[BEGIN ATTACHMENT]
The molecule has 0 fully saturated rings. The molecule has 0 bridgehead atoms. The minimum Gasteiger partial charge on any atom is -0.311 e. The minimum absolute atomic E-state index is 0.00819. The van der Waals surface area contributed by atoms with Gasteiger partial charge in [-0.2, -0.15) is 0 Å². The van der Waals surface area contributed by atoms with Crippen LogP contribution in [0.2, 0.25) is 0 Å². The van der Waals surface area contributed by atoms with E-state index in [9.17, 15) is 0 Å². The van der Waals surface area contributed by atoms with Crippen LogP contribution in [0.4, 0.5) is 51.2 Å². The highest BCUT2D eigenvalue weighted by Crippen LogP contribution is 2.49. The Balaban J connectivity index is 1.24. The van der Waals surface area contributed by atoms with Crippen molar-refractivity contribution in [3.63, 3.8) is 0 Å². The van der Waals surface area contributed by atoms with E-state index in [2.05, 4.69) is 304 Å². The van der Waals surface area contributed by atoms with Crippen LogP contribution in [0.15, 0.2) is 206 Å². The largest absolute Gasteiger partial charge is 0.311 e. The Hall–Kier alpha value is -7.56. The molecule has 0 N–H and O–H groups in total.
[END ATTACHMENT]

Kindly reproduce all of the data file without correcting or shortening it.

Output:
The molecule has 0 fully saturated rings. The molecule has 0 bridgehead atoms. The minimum Gasteiger partial charge on any atom is -0.311 e. The minimum absolute atomic E-state index is 0.00819. The van der Waals surface area contributed by atoms with Gasteiger partial charge in [-0.2, -0.15) is 0 Å². The van der Waals surface area contributed by atoms with Crippen LogP contribution in [0.2, 0.25) is 0 Å². The van der Waals surface area contributed by atoms with E-state index in [9.17, 15) is 0 Å². The van der Waals surface area contributed by atoms with Crippen LogP contribution in [0.4, 0.5) is 51.2 Å². The highest BCUT2D eigenvalue weighted by Crippen LogP contribution is 2.49. The Balaban J connectivity index is 1.24. The van der Waals surface area contributed by atoms with Crippen molar-refractivity contribution in [3.63, 3.8) is 0 Å². The van der Waals surface area contributed by atoms with E-state index in [2.05, 4.69) is 304 Å². The van der Waals surface area contributed by atoms with Crippen LogP contribution in [0.15, 0.2) is 206 Å². The largest absolute Gasteiger partial charge is 0.311 e. The Hall–Kier alpha value is -7.56. The molecule has 0 N–H and O–H groups in total.